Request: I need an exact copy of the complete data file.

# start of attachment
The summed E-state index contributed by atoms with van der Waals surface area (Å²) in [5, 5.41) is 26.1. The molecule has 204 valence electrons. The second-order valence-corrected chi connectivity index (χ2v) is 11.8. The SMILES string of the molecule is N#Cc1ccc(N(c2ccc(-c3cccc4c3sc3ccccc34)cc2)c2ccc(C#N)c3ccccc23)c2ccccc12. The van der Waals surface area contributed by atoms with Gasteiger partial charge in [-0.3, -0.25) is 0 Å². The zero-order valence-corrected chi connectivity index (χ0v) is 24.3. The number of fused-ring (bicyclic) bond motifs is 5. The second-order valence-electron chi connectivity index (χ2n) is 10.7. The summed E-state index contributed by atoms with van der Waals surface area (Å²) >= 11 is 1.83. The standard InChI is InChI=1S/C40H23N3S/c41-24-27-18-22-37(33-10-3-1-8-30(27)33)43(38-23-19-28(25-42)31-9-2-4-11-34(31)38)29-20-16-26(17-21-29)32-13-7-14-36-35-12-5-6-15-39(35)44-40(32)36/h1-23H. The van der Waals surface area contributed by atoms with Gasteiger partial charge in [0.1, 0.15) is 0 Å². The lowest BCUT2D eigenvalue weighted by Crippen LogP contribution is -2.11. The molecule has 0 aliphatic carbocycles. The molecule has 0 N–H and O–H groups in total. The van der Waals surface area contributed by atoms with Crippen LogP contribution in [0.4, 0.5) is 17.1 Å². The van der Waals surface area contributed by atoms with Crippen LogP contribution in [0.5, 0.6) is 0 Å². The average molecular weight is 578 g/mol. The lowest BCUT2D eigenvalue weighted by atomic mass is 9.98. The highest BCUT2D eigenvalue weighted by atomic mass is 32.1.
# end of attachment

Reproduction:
The summed E-state index contributed by atoms with van der Waals surface area (Å²) in [5, 5.41) is 26.1. The molecule has 204 valence electrons. The second-order valence-corrected chi connectivity index (χ2v) is 11.8. The SMILES string of the molecule is N#Cc1ccc(N(c2ccc(-c3cccc4c3sc3ccccc34)cc2)c2ccc(C#N)c3ccccc23)c2ccccc12. The van der Waals surface area contributed by atoms with Gasteiger partial charge in [-0.3, -0.25) is 0 Å². The zero-order valence-corrected chi connectivity index (χ0v) is 24.3. The number of fused-ring (bicyclic) bond motifs is 5. The second-order valence-electron chi connectivity index (χ2n) is 10.7. The summed E-state index contributed by atoms with van der Waals surface area (Å²) >= 11 is 1.83. The standard InChI is InChI=1S/C40H23N3S/c41-24-27-18-22-37(33-10-3-1-8-30(27)33)43(38-23-19-28(25-42)31-9-2-4-11-34(31)38)29-20-16-26(17-21-29)32-13-7-14-36-35-12-5-6-15-39(35)44-40(32)36/h1-23H. The van der Waals surface area contributed by atoms with Gasteiger partial charge in [0.1, 0.15) is 0 Å². The lowest BCUT2D eigenvalue weighted by Crippen LogP contribution is -2.11. The molecule has 0 aliphatic carbocycles. The molecule has 0 N–H and O–H groups in total. The van der Waals surface area contributed by atoms with Crippen LogP contribution in [0.4, 0.5) is 17.1 Å². The van der Waals surface area contributed by atoms with Crippen LogP contribution in [0.5, 0.6) is 0 Å². The average molecular weight is 578 g/mol. The lowest BCUT2D eigenvalue weighted by atomic mass is 9.98. The highest BCUT2D eigenvalue weighted by atomic mass is 32.1.